Disability Pride Month

Published on July 26, 2022

Honoring Those with Hearing Loss

Are you one of the millions of people who has hearing loss? You deserve to be recognized for having an impairment in a world that runs on sound! Especially with July as Disability Pride Month, we want to encourage individuals with hearing loss to celebrate their sensory uniqueness.

Hearing Loss Is A Leading Disability

Hearing loss is a common condition that is found across all age, gender, and race demographics. Like many other disabilities, it presents on a spectrum: from total deafness and disabling hearing loss to tinnitus and mild hearing damage. It’s a condition that can even affect one or both ears.  

There’s also no single cause for hearing loss. Congenital defects, repeated inner ear infections, exposure to sudden or consistently loud noises, medical disorders, and aging can all be responsible for compromised hearing.

You are not alone if you have a hearing disability. Worldwide, about 5% of the population has disabling hearing, which is hearing loss greater than 35 decibels (World Health Organization). In the U.S., “approximately 15% of American adults (37.5 million) aged 18 and over report some trouble hearing” (National Institute on Deafness and Other Communication Disorders).

Everyone is susceptible to hearing loss. Even if your ears are great now, hearing loss is most common between ages 60-69. Men should especially be vigilant, as they are twice as likely to be hard of hearing. If you work in a loud environment, your risk also goes up to 18% for “speech-frequency hearing loss in both ears” (National Institute on Deafness and Other Communication Disorders).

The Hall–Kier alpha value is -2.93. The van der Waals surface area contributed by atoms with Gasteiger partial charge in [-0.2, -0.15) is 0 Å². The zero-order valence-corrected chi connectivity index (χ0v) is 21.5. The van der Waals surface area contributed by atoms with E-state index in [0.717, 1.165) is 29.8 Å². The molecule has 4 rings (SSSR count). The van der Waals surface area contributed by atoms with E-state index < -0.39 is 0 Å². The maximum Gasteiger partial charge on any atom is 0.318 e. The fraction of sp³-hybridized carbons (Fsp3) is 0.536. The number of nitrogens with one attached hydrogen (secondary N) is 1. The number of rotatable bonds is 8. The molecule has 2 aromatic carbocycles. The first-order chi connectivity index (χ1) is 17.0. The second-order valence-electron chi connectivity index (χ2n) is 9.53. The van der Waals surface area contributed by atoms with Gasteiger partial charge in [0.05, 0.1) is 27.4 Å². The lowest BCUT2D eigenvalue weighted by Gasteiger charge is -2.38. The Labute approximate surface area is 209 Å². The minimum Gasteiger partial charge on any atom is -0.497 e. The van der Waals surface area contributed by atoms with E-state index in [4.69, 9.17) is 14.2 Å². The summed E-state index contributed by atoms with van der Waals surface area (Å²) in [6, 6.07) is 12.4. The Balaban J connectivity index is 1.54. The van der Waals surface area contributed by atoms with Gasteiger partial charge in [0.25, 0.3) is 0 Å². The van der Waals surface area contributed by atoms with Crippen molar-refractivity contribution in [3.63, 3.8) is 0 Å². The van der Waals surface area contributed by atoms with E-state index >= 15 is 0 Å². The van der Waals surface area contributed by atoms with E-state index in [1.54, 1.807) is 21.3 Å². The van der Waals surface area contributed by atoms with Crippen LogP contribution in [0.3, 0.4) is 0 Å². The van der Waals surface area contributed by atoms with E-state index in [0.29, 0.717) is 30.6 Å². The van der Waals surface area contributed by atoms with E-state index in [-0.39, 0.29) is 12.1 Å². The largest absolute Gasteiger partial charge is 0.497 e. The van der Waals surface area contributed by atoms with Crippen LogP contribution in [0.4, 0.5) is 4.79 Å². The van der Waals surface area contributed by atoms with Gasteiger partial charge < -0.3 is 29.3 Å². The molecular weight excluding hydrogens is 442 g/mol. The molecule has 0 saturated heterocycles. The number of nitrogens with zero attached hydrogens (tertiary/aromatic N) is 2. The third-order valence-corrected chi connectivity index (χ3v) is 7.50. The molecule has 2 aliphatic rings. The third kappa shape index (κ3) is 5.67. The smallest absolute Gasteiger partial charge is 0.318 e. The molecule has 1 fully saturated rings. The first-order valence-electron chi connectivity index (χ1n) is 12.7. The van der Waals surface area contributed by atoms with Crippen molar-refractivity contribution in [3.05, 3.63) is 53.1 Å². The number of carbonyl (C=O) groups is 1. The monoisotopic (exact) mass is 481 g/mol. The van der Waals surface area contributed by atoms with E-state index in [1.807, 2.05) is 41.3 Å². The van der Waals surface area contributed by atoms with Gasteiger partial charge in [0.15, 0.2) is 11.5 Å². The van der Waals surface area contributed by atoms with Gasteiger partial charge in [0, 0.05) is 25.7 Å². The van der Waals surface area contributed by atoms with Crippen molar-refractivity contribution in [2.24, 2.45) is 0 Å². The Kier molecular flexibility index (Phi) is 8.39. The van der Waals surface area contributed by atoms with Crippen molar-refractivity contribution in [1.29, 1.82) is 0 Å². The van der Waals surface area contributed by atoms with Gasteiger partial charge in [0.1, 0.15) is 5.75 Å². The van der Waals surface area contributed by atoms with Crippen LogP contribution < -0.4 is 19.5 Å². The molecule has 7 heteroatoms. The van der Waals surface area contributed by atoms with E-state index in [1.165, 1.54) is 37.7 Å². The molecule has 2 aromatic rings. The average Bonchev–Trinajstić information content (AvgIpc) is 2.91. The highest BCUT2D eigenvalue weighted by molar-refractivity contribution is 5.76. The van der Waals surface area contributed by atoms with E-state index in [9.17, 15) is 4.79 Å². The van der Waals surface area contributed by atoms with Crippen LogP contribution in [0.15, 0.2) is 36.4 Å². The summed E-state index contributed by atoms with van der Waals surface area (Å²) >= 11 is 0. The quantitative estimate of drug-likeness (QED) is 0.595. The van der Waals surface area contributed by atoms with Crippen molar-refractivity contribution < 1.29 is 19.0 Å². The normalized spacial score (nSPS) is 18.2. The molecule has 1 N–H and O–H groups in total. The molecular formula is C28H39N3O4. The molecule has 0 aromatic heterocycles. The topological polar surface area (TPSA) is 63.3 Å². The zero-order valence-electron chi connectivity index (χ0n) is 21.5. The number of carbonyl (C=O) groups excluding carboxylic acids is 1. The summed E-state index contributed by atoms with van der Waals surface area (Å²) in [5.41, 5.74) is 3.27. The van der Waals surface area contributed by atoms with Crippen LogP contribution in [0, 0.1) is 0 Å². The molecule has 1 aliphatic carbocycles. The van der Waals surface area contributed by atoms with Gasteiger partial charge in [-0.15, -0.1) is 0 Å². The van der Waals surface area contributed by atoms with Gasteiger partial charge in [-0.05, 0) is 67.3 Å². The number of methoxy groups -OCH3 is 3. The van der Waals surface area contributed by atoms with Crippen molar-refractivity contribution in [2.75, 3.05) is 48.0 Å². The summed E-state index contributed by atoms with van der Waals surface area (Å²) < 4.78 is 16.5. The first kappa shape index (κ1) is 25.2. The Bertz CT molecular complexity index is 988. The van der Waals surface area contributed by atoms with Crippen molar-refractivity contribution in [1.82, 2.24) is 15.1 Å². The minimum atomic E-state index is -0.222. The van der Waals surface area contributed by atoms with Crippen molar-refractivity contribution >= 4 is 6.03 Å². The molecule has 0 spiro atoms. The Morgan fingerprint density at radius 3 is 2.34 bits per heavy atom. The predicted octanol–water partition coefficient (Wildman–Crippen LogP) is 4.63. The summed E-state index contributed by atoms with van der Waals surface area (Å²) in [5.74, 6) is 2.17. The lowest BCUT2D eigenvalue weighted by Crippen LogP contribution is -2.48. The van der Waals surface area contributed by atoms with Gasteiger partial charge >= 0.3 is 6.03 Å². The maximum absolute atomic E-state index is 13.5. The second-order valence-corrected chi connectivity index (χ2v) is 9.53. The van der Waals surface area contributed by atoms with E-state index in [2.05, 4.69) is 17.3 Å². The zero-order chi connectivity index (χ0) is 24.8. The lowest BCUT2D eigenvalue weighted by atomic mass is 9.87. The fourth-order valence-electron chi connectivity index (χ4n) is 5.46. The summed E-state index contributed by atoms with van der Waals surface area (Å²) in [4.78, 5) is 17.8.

Celebrating Disability Pride Month

At LightAwake, we embrace July as Disability Pride Month. This celebration is connected to the passage of the Americans with Disabilities Act in July 1990, and the city of Boston launched its first Disability Pride Day that same year (ADA.gov). In 2015, New York City Mayor Bill de Blasio designed July as Disability Pride Month (NYC.gov). It’s exciting to see more cities and states raising awareness for its citizen with disabilities.

One way to embrace your hearing impairment is to make sure you have the right tools to support your everyday life. A light-based alarm clock like Light Awake will help you transition from sleep to alertness no matter what your hearing level is. It uses pulsating light to mimic your circadian rhythm’s natural response to daylight. You deserve a wakeup experience that sets a peaceful and productive mood for your day.   

Additional Posts


About Dr. Kathy Hurst

Dr. Kathy Hurst is on a mission to create the world’s most innovative alarm clock. As a doctor, she knows the frustration of waking up at odd hours to a blaring alarm. Backed by the latest research, she has found that noisy alarm clocks are harmful to our circadian rhythms. Her invention, Light Awake, harnesses the power of light to support our natural biology instead. Read more about her inspiration here. 


Light Awake – The Calming Wakeup Experience

Light Awake uses pulsating light to gently rouse you from sleep. There are no sharp, piercing noises that startle you awake. Its flashing light is designed to stimulate your circadian system and comfortably move your mind from slumber to consciousness. This is the only wakeup system that is based on the physiology of our eyes and brain.

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Light Awake’s silent alarm clock is a natural way to rouse from your sleep. There are no sharp or piercing noises that startle you awake. Its gentle light stimulates your circadian system so you comfortably move from slumber to consciousness.

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